Where to eat, play, and stay in Memphis

PLAY

The National Civil Rights Museum was established in 1991 in the former Lorraine Motel, where Dr. Martin Luther King Jr. was assassinated in 1968. A tour of the museum begins with an exhibit on slavery and continues through five centuries of history, including the Civil War, Jim Crow, and  Civil Rights protests. If you only do one thing in Memphis, it should be a stop at this museum. Graceland has something to offer everyone. Visitors can tour the King of Rock ‘n’ Roll’s former mansion, his burial site, and the museum, which includes a room full of Elvis’ iconic jumpsuits, a wall of his gold records, and his impressive classic car collection. You can also tour his private airplanes. There’s a lot to see, so allow plenty of time to take in the massive collection of Elvis memorabilia. Afterward, consider a stop at Sun Studio, known as “The Birthplace of Rock ’n’ Roll.” The legendary studio’s not only where Elvis first recorded but also hosted the likes of B.B. King, Johnny Cash, Carl Perkins, Jerry Lee Lewis, Roy Orbison, and more. Nearby, Beale Street is to Memphis what Bourbon Street is to New Orleans: Think neon lights, live blues music, and plenty of beverages. Go to B.B. King’s Blues Club for live music and Silky O’Sullivan’s for buckets of booze. For a craft beer tour, check out Memphis City Brew Tours, and at Blue Note, you can get a behind-the-scenes tour of a bourbon distillery.


EAT

Start your day at City & State, which serves up roasted coffee from Epoch Chemistry. Every day, the bar offers a pour-over, a drip coffee, and a single-origin espresso. Afterward, browse the novelty shop, which stocks stationery, candles, mugs, jewelry, a selection of hip bags, and more. Of course, you can’t go to Memphis without trying some barbecue. It’s estimated that the city has 142 barbecue restaurants, so you’ll have plenty to choose from. Central BBQ is conveniently located next to the National Civil Rights Museum and offers some must-try brisket BBQ nachos. Other contenders include A&R for its pork sandwich and Bar-B-Q Shop for its award-winning ribs. For fried chicken, head to Gus’s Fried Chicken in downtown or East Memphis. (And when you get back to St. Louis, you’ll likely want to make another stop at the Maplewood location.) Grab an outdoor table at Terrace at the River Inn for dinner with a view and a variety of shareable plates, including a Mediterranean flatbread, a watermelon Caprese salad, and even St. Louis–style toasted raviolis.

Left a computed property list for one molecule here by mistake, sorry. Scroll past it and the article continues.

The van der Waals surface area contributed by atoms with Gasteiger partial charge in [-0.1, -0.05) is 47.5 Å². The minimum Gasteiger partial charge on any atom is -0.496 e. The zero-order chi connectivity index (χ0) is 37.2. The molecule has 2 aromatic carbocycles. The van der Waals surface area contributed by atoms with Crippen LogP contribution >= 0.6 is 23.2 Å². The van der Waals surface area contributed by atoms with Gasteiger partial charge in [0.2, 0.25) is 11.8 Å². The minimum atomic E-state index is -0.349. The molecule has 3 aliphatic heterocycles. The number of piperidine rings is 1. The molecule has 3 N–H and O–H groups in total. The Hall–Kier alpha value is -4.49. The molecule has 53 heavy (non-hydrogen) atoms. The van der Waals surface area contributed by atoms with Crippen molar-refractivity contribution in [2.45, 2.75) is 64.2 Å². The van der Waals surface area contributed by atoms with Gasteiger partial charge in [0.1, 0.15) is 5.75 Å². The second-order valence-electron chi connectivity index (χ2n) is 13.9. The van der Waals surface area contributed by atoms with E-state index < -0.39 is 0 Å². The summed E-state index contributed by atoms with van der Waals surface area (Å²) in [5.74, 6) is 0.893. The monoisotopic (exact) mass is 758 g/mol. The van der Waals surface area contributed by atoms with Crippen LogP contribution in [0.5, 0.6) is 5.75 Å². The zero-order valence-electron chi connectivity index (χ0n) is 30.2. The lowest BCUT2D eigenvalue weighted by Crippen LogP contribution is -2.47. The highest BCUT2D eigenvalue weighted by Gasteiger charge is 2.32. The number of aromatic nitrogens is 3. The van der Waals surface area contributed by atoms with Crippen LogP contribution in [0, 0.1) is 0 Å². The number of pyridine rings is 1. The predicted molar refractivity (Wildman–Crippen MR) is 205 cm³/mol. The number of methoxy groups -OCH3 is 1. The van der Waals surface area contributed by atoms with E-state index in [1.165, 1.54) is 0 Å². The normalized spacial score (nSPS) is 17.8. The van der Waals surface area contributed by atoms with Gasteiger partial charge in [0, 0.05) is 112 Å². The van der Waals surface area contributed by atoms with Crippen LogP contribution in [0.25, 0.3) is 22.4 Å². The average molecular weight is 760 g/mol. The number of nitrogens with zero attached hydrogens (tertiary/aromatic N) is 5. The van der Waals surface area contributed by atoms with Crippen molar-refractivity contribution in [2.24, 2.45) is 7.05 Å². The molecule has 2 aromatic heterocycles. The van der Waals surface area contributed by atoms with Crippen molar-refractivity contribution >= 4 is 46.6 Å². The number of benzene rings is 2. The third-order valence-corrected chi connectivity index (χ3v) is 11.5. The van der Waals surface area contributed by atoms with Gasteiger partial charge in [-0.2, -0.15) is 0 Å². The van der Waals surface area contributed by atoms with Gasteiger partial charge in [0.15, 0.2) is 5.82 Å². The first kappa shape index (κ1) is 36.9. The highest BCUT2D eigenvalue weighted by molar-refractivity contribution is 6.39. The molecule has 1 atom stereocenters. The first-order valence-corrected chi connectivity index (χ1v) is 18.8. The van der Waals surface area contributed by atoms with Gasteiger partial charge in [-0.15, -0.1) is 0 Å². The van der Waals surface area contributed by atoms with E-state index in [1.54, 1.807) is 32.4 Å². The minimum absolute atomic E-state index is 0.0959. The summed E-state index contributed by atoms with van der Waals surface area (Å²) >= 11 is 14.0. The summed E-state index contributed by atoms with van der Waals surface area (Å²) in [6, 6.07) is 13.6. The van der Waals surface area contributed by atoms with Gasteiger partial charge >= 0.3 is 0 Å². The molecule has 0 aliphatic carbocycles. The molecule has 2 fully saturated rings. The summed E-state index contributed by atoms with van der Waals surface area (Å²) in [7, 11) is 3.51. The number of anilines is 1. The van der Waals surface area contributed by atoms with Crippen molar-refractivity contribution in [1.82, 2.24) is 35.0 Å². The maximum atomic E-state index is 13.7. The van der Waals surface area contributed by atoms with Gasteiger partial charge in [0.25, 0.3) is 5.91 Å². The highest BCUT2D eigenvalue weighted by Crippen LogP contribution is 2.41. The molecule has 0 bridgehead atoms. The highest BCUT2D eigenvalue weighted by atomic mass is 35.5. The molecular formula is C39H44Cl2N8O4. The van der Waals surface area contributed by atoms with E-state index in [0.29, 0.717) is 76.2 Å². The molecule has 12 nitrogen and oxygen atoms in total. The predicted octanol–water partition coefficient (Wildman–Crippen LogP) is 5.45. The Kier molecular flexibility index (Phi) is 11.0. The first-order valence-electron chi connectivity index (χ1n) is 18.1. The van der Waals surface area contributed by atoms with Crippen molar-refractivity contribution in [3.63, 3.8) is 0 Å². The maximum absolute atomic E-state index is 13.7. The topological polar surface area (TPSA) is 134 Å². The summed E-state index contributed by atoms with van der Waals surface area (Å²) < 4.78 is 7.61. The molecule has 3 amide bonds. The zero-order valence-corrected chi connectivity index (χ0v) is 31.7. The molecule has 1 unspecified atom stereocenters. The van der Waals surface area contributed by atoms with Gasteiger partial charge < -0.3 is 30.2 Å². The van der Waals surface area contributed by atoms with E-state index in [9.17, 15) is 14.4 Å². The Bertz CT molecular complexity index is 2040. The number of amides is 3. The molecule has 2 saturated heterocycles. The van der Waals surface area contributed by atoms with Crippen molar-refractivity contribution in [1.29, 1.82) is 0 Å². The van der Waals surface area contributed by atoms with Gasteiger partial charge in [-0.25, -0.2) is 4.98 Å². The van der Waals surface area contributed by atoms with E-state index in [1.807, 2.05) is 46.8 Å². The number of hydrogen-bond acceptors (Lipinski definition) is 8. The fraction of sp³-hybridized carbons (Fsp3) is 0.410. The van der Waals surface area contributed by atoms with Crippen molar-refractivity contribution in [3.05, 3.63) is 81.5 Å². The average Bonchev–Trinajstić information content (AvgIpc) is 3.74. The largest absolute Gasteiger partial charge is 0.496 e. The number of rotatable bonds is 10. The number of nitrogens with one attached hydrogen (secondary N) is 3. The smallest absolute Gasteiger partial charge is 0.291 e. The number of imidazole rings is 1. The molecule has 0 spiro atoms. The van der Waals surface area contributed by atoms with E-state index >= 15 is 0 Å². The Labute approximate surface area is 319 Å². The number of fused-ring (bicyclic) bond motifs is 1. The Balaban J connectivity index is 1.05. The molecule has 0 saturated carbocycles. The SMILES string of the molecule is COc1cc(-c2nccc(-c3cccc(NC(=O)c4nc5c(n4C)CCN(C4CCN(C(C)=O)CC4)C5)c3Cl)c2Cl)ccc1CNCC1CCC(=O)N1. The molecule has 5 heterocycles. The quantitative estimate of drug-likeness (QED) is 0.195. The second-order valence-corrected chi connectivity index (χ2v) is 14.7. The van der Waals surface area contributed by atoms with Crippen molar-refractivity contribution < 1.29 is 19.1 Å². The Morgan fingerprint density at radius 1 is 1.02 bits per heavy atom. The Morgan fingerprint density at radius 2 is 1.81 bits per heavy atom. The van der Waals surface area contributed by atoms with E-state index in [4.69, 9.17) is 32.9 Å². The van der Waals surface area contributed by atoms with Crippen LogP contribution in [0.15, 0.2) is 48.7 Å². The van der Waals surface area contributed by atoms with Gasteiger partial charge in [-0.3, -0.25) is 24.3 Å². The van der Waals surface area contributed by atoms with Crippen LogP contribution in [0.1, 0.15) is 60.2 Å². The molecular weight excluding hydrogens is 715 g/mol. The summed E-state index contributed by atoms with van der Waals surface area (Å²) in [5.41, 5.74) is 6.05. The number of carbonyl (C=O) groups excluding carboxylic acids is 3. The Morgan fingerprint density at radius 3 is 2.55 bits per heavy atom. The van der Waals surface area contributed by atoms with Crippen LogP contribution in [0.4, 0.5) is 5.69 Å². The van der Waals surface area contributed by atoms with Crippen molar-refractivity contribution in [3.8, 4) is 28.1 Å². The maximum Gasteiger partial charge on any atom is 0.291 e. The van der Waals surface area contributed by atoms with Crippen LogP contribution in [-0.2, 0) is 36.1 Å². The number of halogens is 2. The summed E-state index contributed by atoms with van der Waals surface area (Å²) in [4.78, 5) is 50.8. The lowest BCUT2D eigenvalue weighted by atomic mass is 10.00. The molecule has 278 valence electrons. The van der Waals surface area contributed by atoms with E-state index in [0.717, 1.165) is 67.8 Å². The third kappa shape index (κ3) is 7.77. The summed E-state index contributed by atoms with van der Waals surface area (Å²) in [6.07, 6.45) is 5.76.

STAY

For a classic Memphis stay, head to The Peabody Memphis, where you can see the famed ducks parade through the lobby. The hotel has several dining options, including Capriccio Grill, an Italian steakhouse, and Chez Philippe, which serves a classic French cuisine. Or consider a stay at Big Cypress Lodge, located in the Memphis Pyramid. Beyond the cozy accommodations, there’s the sprawling Bass Pro Shops (with 100-foot tall cypress trees and 600,000 gallons of water stocked with dozens of varieties of fish), restaurants, underwater-themed bowling, and the nation’s tallest free-standing elevator, which leads up to a restaurant and observation deck with picturesque views of downtown Memphis and the Mississippi. Across the river, in West Memphis, the casino at Southland Casino Hotel is akin to those you’d find in Vegas, with a floor that’s the equivalent of two-and-a-half football fields in length and boasts 2,400 slot machines, 50 table games, and three bars. There’s also a range of restaurants including The Fry House, which serves a menu of only fried foods, and The Kitchens, a buffet that features seven open kitchens. Ignite Steakhouse is an upscale steakhouse, featuring a 40-ounce hand-cut tomahawk. And if you want to make a night of it, the newly constructed 20-stories hotel has 300 rooms and 12 penthouses.

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